Lately, I’ve been reading a lot of first hand experiences with OCD. My heart breaks when I read these stories.
I find this OCD pest to be both fascinating and devastating. I’m fascinated with these people’s stories. I’m devastated that they have to experience this horrible illness.
Reading these first hand accounts gets me thinking about how OCD is so much more involved than people even realize.
Let’s talk about that. When someone mentions OCD, what’s the first thing you think of?
Does an image come into your mind of someone washing and re-washing their hands? Maybe you think about someone organizing their things over and over again, never quite getting them right. Or, do you think of someone who doesn’t dare touch others for fear of picking up an illness through contamination?
If someone had asked me a year ago if I knew what OCD was, those are probably some of the things I would have brought up. But I’ve learned a lot about it in the last year, and so many things I’ve learned have surprised me.
OCD is not just washing your hands a lot or worrying about getting sick and about germs. Obsessions can present themselves in ways such as order and symmetry, superstitions, hoarding, excessive focus on religious ideas, sexual obsessions, fear of losing control and hurting someone, and more. Compulsions can be things such as obsessive checking, washing hands until they’re raw, repeating words, counting, praying excessively, and more. My son’s main compulsion is covering his nose with either his shirt or his arm.
OCD is a debilitating illness that affects anyone and everyone in it’s path. Family members are affected in so many more ways that I ever would have realized. The person with OCD will not stop asking for reassurance from their family members that all is ok (more on that here). When the family members grant that reassurance, they actually end up feeding into the OCD. The whole family dynamic changes and things begin to revolve around OCD. This illness has put a strain on our family like nothing else has. Family members feel they are always walking on eggshells.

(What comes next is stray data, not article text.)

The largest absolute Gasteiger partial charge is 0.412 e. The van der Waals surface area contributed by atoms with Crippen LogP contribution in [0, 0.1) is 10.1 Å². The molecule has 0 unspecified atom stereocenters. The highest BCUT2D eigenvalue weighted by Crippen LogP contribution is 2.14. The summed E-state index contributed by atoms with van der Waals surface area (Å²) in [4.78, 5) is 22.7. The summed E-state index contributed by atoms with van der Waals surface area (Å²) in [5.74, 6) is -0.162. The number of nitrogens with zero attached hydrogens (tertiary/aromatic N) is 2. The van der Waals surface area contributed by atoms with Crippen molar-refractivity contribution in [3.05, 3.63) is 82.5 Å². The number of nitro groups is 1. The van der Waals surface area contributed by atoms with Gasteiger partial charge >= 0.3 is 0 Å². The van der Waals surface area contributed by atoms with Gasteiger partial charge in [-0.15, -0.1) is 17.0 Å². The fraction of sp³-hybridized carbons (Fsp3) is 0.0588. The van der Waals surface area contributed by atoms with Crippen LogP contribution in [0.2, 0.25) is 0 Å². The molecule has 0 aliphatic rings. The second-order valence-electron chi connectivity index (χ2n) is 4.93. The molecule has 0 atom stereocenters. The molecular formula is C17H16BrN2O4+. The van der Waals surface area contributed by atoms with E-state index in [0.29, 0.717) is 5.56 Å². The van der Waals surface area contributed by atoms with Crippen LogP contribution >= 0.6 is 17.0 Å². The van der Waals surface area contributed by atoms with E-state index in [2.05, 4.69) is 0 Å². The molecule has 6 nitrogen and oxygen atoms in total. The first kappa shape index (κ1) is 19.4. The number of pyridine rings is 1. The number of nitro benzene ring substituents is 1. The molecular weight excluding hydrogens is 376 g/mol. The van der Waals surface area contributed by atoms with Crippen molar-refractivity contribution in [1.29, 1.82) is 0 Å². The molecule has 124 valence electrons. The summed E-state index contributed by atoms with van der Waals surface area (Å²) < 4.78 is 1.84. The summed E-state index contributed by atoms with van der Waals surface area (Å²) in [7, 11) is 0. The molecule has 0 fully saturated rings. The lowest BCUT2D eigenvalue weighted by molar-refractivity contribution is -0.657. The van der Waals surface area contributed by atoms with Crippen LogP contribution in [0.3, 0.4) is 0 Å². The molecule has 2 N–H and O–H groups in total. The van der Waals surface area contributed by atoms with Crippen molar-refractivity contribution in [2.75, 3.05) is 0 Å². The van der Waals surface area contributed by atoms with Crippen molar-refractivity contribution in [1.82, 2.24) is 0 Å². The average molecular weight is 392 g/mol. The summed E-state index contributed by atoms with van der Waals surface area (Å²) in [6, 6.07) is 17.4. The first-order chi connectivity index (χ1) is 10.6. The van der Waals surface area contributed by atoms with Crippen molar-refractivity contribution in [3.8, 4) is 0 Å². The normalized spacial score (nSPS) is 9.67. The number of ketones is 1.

OCD is tricky. It can convince the sufferer that someone is going to get hurt or die if he doesn’t do exactly what OCD wants him to do. And it convinces him that he needs to do it over and over again.
OCD is persistent. You can get momentary relief by performing a certain compulsion, but it won’t go away forever. It will come back and you’ll have to do it all over again.
OCD is scary. Imagine your brain being almost constantly in fight or flight mode, and imagine thinking you will die if you do or don’t do certain things!
This is what my son and many others have to struggle with. When I think about what he has to go through…my heart. It breaks.
I love that boy so much.